OLDFIELD V MARIO VERROCCHI & EAST YARRA FRIENDLY SOCIETY PTY LTD t/a CHEMIST WAREHOUSE  QSC 84
The applicant sought an extension of time in which to take action against her former employer, Chemist Warehouse. She alleged that she developed Adjustment Disorder with Anxiety as a result of bullying and harassment whilst in their employ.
In support of her application, the applicant submitted a report by a psychiatrist, Dr Relan. She submitted that she was unaware of the true nature of her condition upon receiving the report of Dr Relan.
In October of 2012, Chemist Warehouse moved the applicant from a warehouse in Geebung to another on Banyo. It was her treatment by staff there that the applicant contends was the cause of her injuries. The applicant had existing anxiety issues associated with the loss of her father, and illness of her mother.
In April 2013, she presented to her GP complaining of the bullying. Her GP gave her a referral to a psychologist. The applicant complained of the bullying to her area manager, and to the respondent’s human resources department. The applicant told her GP she had been humiliated and belittled by her manager, and gave the example of being addressed as ‘Forest Gump’.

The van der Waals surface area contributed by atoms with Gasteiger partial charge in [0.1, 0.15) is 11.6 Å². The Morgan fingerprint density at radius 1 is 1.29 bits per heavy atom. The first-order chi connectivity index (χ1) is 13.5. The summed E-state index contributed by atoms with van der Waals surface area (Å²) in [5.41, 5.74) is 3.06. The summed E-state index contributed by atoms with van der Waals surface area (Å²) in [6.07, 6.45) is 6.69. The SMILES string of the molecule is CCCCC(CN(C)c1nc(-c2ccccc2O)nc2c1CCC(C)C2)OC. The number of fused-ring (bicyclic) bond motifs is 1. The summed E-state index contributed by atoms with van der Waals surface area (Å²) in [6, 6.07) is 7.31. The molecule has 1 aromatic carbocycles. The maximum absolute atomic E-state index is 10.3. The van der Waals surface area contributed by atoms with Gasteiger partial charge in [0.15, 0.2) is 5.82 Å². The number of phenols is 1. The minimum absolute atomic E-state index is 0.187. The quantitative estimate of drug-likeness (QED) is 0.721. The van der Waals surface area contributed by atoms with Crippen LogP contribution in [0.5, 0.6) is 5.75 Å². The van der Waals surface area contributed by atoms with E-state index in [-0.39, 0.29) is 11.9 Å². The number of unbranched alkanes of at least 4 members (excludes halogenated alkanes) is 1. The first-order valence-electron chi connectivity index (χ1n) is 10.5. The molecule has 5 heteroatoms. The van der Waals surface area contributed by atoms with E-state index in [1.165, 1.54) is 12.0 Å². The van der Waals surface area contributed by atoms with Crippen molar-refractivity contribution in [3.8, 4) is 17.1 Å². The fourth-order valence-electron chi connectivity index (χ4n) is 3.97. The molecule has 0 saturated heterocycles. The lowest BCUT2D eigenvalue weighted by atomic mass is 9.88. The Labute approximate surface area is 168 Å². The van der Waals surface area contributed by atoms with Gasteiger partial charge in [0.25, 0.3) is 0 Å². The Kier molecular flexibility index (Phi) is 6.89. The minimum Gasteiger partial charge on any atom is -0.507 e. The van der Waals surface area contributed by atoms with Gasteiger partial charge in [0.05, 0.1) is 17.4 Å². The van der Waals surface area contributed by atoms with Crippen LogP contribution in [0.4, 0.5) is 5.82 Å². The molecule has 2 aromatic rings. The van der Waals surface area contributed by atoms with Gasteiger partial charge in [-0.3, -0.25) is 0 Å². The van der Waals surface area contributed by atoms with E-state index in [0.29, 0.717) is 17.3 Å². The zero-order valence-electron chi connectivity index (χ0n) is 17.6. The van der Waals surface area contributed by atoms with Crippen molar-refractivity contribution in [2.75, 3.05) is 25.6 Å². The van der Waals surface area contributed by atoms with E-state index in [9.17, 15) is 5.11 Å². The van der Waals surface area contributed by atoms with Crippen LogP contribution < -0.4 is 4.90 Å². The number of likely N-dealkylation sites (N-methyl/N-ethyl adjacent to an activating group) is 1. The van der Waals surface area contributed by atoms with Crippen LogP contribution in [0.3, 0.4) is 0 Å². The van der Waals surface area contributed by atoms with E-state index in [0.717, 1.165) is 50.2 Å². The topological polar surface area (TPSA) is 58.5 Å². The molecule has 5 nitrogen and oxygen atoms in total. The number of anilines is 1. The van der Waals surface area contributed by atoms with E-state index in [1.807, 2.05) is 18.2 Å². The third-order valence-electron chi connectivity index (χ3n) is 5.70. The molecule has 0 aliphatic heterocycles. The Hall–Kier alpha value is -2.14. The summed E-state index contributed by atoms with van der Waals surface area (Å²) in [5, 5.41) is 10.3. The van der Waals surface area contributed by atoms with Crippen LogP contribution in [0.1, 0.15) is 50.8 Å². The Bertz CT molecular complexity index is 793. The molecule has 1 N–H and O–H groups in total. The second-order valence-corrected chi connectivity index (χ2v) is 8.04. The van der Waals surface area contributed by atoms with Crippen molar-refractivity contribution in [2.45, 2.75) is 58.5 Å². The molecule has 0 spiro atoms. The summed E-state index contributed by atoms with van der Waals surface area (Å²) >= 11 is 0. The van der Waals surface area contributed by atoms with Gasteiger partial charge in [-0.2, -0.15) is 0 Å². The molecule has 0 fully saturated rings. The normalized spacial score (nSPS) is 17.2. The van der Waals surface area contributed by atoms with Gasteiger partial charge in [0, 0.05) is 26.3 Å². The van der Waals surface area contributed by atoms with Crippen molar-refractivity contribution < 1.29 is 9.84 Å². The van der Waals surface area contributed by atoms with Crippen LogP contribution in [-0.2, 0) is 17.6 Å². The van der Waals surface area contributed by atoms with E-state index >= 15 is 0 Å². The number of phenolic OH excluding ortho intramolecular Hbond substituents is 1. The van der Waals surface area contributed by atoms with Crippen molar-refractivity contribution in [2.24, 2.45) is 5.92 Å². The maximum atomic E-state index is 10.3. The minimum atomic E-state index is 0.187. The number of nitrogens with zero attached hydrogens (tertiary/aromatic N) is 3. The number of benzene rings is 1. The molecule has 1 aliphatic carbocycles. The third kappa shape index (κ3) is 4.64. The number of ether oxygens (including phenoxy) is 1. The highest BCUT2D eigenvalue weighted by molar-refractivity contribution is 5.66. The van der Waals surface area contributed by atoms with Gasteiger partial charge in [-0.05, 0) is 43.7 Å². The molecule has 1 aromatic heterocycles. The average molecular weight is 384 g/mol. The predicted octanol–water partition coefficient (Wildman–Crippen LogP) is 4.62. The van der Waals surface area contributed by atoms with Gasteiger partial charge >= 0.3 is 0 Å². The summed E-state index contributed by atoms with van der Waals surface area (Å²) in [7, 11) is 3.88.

In May 2013, the Applicant consulted Trilby Misso for advice on pursuing a claim for damages. She received a letter of advice containing a confirmation that “[You] do not want us to take action on your behalf at this stage”. The letter further advised the limitations periods in which the applicant needed to bring a WorkCover claim. On 5 June 2013, the Applicant completed a WorkCover claim in relation to the psychological injury suffered as a result of bullying.
A change of personnel at the Applicant’s workplace resulted in an improvement in the applicant’s workplace experience, and she gave positive reports to her GP and psychologist by 29 October, who reported a ‘significant improvement in mood’.
On 29 November, the Applicant consulted Trilby Misso again, and they indicated they would not act on a no-win no-fee basis on that occasion, but that that should not be taken as an opinion on her prospects of success. By affidavit, she indicated that she understood her claim would likely consume ‘tens of thousands of dollars’ and that she did not have that financial means. Further, as Trilby Misso were experienced injury lawyers, that if they did not consider it worth pursuing, it was not worthwhile her pursuing it further.
In September 2014 the applicant attended a training course to use a forklift. During the course she felt that the trainer was ‘putting her down’, and it ‘completely broke her’. As a consequence she made an attempt on her own life on 7 September 2014 using a stockpile of Serepax tablets. She recovered.
On 11 February 2015 the applicant attended her GP and told him that returning to work was difficult. She subsequently saw another psychologist, and reduced her work hours to 20 hours per week. In January 2016 she sought advice from Schultz Toomey O’Brien because she believed her problems were unresolved. They sought a Permanent Impairment Assessment from WorkCover. Consequently she was examined by Dr Relan.